Did you know that unintentional injury is the leading cause of death in kids 14 years old and under, with more than a third of these injuries happening at home.
Household injuries are one of the top reasons kids under age 3 visit the ER, and nearly 70% of the children who die from unintentional injuries at home are 4 years old and under. Young kids have the highest risk of being injured at home because that’s where they spend most of their time.
Here are some simple ways to prevent injuries in your own home. Please note that although childproofing will make your job easier, it won’t eliminate the need for supervision.
- Install safety latches on all cabinets and drawers to keep children from potentially poisonous household products.
- Use the stove’s back burners and turn pot handles toward the back of the stove to keep hot pots and pans out of the reach of children.
- Keep kitchenware and appliances out of reach and away from the edge of counters and tables.
- Put visual reminders like the Mr. Yuk stickers from poison prevention centers on potential poisonous or hazardous items.
- Install safety latches on cabinets and drawers to keep children from potentially poisonous household products.
- Install toilet locks to keep toilet lids closed. Children are more top-heavy than adults and can lean and fall into a toilet easily. They also can drown in just one inch of water.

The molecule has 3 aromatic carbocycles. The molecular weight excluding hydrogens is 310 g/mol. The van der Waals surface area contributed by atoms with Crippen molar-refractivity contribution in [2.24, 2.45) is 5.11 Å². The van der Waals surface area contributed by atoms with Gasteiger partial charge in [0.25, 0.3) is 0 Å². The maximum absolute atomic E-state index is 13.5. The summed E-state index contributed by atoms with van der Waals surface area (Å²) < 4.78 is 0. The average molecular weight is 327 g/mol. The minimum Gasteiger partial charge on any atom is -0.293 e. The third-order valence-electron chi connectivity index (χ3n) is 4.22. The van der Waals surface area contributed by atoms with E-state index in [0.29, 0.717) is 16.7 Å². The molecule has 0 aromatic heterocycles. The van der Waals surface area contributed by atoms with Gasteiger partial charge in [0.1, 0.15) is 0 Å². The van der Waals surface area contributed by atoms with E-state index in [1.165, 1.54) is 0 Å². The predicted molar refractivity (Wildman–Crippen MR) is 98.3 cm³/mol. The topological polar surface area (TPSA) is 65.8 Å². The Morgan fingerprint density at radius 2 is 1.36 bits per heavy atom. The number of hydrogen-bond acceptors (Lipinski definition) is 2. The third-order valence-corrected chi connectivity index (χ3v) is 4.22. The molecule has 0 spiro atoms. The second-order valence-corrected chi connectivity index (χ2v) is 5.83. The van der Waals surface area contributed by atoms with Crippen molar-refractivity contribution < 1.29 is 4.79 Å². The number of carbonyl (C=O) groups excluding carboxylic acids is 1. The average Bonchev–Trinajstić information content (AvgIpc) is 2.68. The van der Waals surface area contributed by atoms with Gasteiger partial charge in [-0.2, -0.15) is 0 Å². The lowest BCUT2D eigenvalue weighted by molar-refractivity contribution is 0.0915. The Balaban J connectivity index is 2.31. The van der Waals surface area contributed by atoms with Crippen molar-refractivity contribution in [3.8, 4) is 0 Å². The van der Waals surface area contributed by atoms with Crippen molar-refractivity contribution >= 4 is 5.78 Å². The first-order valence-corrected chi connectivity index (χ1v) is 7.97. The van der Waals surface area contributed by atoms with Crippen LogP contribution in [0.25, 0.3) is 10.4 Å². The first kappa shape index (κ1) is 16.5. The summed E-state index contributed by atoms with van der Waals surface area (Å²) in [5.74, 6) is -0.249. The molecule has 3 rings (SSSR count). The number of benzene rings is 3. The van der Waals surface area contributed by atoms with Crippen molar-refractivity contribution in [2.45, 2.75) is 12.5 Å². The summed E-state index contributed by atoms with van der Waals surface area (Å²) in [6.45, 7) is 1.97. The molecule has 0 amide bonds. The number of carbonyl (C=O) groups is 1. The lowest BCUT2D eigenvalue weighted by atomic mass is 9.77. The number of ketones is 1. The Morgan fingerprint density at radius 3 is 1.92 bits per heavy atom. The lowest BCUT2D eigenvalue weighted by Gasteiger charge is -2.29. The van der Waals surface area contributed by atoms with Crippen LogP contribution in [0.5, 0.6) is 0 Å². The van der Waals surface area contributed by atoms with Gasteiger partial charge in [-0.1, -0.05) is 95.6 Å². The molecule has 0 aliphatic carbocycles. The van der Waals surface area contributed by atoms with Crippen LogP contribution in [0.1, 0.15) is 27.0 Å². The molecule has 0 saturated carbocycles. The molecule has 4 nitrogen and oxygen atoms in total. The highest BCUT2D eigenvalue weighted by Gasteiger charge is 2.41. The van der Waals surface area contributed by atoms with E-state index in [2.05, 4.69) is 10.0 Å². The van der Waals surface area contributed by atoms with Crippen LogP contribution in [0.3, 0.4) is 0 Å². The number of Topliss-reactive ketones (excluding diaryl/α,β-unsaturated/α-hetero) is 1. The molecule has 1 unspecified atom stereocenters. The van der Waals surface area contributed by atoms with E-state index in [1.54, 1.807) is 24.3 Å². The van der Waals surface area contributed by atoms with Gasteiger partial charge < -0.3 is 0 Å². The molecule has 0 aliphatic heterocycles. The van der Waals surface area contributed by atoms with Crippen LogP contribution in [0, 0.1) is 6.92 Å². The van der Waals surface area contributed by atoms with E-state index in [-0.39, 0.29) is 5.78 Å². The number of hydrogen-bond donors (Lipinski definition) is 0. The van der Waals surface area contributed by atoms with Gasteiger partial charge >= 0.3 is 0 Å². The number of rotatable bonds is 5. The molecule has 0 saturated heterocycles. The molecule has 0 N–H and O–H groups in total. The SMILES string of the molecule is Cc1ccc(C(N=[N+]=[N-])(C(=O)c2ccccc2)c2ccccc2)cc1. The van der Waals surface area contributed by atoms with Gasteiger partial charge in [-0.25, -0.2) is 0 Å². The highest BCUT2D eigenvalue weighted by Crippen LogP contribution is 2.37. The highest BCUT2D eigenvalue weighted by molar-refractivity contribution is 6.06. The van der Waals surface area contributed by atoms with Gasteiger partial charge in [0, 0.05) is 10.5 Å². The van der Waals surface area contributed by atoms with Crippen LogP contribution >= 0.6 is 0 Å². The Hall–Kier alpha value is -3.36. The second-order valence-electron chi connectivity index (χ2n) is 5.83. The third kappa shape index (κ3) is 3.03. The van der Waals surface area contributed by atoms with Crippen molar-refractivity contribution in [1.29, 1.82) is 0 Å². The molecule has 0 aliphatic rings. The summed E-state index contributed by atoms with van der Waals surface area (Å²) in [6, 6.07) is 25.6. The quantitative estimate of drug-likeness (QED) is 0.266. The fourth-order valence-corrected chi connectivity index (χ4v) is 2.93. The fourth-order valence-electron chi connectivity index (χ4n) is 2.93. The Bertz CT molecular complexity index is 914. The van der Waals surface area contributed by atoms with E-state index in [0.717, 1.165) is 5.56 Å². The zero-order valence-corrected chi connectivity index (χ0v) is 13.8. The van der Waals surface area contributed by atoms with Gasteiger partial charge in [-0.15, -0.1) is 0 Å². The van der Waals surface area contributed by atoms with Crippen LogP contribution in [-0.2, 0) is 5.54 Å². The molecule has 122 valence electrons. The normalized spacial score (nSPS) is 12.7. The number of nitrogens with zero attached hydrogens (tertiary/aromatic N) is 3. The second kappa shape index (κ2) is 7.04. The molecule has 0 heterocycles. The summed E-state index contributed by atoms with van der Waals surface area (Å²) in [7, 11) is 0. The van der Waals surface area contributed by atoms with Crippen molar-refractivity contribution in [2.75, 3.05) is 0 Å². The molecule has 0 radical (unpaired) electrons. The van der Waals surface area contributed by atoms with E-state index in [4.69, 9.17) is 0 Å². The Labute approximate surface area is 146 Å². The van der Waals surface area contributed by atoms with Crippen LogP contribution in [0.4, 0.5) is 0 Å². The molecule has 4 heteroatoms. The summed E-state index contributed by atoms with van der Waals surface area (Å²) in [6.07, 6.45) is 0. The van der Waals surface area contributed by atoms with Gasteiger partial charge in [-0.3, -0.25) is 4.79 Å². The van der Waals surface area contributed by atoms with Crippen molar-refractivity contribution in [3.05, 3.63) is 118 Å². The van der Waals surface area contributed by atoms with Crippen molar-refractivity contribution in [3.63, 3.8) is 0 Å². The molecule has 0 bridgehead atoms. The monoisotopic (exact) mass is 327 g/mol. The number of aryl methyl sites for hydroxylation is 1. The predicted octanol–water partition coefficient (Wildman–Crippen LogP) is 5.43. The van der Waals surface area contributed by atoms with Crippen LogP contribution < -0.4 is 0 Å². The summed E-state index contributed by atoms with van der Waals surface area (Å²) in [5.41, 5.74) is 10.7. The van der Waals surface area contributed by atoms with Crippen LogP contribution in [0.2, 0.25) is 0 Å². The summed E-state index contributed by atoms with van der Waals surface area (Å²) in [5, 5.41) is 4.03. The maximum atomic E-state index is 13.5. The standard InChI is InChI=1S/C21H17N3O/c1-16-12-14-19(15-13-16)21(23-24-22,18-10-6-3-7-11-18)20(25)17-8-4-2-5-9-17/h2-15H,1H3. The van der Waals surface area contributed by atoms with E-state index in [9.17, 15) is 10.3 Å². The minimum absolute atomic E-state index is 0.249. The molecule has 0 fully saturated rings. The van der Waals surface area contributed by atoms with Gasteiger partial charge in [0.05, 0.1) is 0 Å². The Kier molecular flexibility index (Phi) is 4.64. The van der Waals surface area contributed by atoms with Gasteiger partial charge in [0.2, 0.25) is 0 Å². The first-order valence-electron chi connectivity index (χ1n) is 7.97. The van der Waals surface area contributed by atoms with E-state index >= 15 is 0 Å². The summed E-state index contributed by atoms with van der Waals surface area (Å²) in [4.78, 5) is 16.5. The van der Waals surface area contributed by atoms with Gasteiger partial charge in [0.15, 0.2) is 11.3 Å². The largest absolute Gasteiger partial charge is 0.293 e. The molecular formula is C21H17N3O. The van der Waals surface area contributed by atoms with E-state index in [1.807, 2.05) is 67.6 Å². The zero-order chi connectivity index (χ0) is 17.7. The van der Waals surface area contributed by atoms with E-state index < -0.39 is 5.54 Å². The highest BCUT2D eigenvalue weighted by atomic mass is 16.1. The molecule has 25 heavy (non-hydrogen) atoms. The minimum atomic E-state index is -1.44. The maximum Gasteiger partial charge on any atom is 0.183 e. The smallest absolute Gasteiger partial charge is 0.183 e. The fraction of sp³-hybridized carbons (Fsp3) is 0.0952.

- Install anti-scalding devices on faucets and showerheads to prevent burns. Also set the water heater thermostat to 120 degrees. It takes just three seconds for a child to sustain a third-degree burn from water at 140 degrees.
- Unplug hair dryers and electric rollers after use to prevent electrocution from contact with water in the bathroom. Also keep them away from curious children to prevent burns.
- Make very sure your child cannot lock the bathroom door from the inside, or ensure that you can unlock it from the outside.
- Place a non-skid mat in the bathtub.
Generally around the house
- Cover unused electrical outlets with outlet protectors or safety caps. Make sure outlets in the bathroom and kitchen – or near any water source – are updated with ground fault circuit interrupters (GFCIs), which turn off electricity if appliances fall into water. For outlets in use, especially those low to the ground, there are devices available which make it difficult to pull out plugs.
- Use safety gates at the top and bottom of stairs and in the doorways of rooms with hazards. Gates with expanding pressure bars should not be used for blocking stairs.
- Use doorknob covers to keep children away from rooms and other areas with hazards, such as swimming pools. Be careful, though, that these devices are easy for adults to use in case of emergency.
- Put corner and edge bumpers on furniture and other items like a fireplace hearth to protect against injury.
- Place furniture away from high windows so children won’t climb onto windowsills. Screens aren’t strong enough to keep children from falling through windows.
- Make sure window blinds do not have looped cords – they can be strangulation hazards for children. Always lock blinds into position whether they are all the way up or not.
- Remove free-falling lids from toy chests, which should have lids that stay open or very light, removable ones.
- Prevent furniture from tipping by securing bookcases, shelving, and heavy furniture to walls with brackets and anchors. When storing items, put heavier items on bottom shelves and in bottom drawers.
- Put a smoke alarm in any bedroom whose door will be shut at night or where children are sleeping in bunk beds, because smoke rises.
Remember that childproofing your home can never be 100% effective against injury. Supervise your children at all times.